6. All house phone and cellular phone bills and records from August 10 through August 14, 1999; and

7. All pathology and medical examiner's reports.

For reasons we now state, we affirm the denial of defendant's motion for post-conviction discovery, except that to the extent defendant's motion sought DNA testing of biological evidence obtained during the investigatory process, the appeal is denied without prejudice to any proper future application made pursuant to N.J.S.A. 2A:84-32a.

"New Jersey courts have the inherent power to order discovery when justice so requires." State v. Marshall, 148 N.J. 89, 269 (internal quotations and citations omitted), cert. denied, 522 U.S. 850, 118 S. Ct. 140, 139 L. Ed. 2d 88 (1997). This power may be invoked in a post-conviction proceeding, although "only in the unusual case." Id. at 270. "In most cases, a post-conviction petitioner will be fully informed of the documentary source of the errors that he brings to the PCR court's attention." Ibid. PCR discovery "'is not a device for investigating possible claims, but a means for vindicating actual claims.'" Ibid. (quoting People v. Gonzalez, 51 Cal. 3d 1179, 275 Cal. Rptr. 729, 800 P.2d 1159, 1206 (Cal. 1990), cert. denied, 502 U.S. 835, 112 S. Ct. 117, 116 L. Ed. 2d 85 (1991)).

Moreover, consistent with our prior discovery jurisprudence, any PCR discovery order should be appropriately narrow and limited. "[T]here is no post[-]conviction right to 'fish' through official files for belated grounds of attack on the judgment, or to confirm mere speculation or hope that a basis for collateral relief may exist." However, where a defendant presents the PCR court with good cause to order the State to supply the defendant with discovery that is relevant to the defendant's case and not privileged, the court has the discretionary authority to grant relief.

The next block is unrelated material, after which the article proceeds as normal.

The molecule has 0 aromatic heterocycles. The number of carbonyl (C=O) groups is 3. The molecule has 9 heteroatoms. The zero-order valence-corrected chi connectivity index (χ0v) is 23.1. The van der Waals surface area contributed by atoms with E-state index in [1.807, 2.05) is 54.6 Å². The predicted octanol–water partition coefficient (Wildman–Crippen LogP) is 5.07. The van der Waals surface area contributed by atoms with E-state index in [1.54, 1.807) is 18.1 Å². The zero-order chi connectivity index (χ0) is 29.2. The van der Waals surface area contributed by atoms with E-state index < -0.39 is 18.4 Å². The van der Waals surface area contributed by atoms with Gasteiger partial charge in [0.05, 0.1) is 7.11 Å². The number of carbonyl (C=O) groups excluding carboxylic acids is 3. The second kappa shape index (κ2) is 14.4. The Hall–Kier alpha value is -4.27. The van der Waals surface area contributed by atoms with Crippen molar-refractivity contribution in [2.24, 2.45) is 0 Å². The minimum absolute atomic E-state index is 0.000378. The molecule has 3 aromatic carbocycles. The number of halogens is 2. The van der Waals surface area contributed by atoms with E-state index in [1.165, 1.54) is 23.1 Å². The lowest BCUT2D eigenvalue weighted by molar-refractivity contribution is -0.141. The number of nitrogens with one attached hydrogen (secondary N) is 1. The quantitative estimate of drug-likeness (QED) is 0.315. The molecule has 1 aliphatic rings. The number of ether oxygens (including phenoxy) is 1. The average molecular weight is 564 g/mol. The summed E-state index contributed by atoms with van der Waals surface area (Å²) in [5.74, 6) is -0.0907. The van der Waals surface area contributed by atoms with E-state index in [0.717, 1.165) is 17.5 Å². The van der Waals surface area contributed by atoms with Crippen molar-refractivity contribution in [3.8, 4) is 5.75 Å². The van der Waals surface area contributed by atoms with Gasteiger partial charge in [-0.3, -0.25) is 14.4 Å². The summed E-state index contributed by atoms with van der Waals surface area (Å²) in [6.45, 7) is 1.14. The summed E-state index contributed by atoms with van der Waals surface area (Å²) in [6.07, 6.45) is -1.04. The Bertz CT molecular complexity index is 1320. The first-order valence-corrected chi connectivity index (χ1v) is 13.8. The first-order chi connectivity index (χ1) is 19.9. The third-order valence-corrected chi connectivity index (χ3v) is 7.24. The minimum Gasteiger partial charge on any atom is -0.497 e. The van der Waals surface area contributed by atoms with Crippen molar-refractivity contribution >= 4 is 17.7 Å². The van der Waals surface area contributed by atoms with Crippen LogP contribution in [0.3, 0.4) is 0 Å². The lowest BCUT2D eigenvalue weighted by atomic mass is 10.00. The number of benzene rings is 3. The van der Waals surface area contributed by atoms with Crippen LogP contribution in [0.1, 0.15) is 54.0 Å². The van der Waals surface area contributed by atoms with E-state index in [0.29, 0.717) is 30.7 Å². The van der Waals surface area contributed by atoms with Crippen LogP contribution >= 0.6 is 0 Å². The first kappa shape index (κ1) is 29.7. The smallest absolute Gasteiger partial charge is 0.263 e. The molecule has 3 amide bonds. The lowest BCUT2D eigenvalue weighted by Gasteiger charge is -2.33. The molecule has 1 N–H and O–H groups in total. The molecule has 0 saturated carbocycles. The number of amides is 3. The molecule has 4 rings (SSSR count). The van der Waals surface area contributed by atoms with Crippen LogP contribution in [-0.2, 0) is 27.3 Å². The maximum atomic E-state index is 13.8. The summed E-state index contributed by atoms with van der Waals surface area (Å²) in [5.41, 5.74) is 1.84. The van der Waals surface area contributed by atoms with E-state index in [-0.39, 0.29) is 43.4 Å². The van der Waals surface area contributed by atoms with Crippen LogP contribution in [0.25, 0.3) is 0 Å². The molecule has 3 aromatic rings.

[Id. at 270-71 (quoting Gonzalez, supra, 800 P.2d at 1205, other citations omitted).]

These principles guide our analysis.

Putting aside, for the moment, defendant's request for DNA testing, defendant appears to seek nothing more than to investigate his case anew, and proffers nothing to suggest that the requested discovery is necessary to vindicate claims of injustice that were not the subject of direct appeal or his prior PCR application. Under such circumstances, we cannot conclude that the trial court erred in denying defendant's motion to require the State to open its investigative files to defendant once again, a decade after his conviction following a jury trial.

However, we do not foreclose defendant from seeking DNA testing of biological evidence if he meets the criteria of N.J.S.A. 2A:84A-32a. The statute was approved on January 8, 2002, and took effect on the 180th day after enactment. L. 2001, c. 377, § 4. It imposes both procedural and substantive requirements upon a defendant who seeks to have DNA testing conducted after he has been convicted of a crime. It is clearly defendant's burden to establish that all of the elements necessary for DNA testing have been fulfilled. See State v. Peterson, 364 N.J. Super. 387, 392-93 (App. Div. 2003)("The . . . statute providing for post-conviction DNA testing of evidence sets forth eight conditions a convicted person must establish to be entitled to such testing [.]")

Defendant's motion does not address the criteria established by N.J.S.A. 2A:84A-32a to compel DNA testing, and we cannot determine from this record whether he can or cannot meet those criteria in a future motion. We also do not have findings from the trial court on these issues to review. Accordingly, while we affirm the trial court's determination denying defendant's motion for post-trial discovery, we do so without prejudice to any further motion that defendant may pursue in the trial court under N.J.S.A. 2A:84A-32a.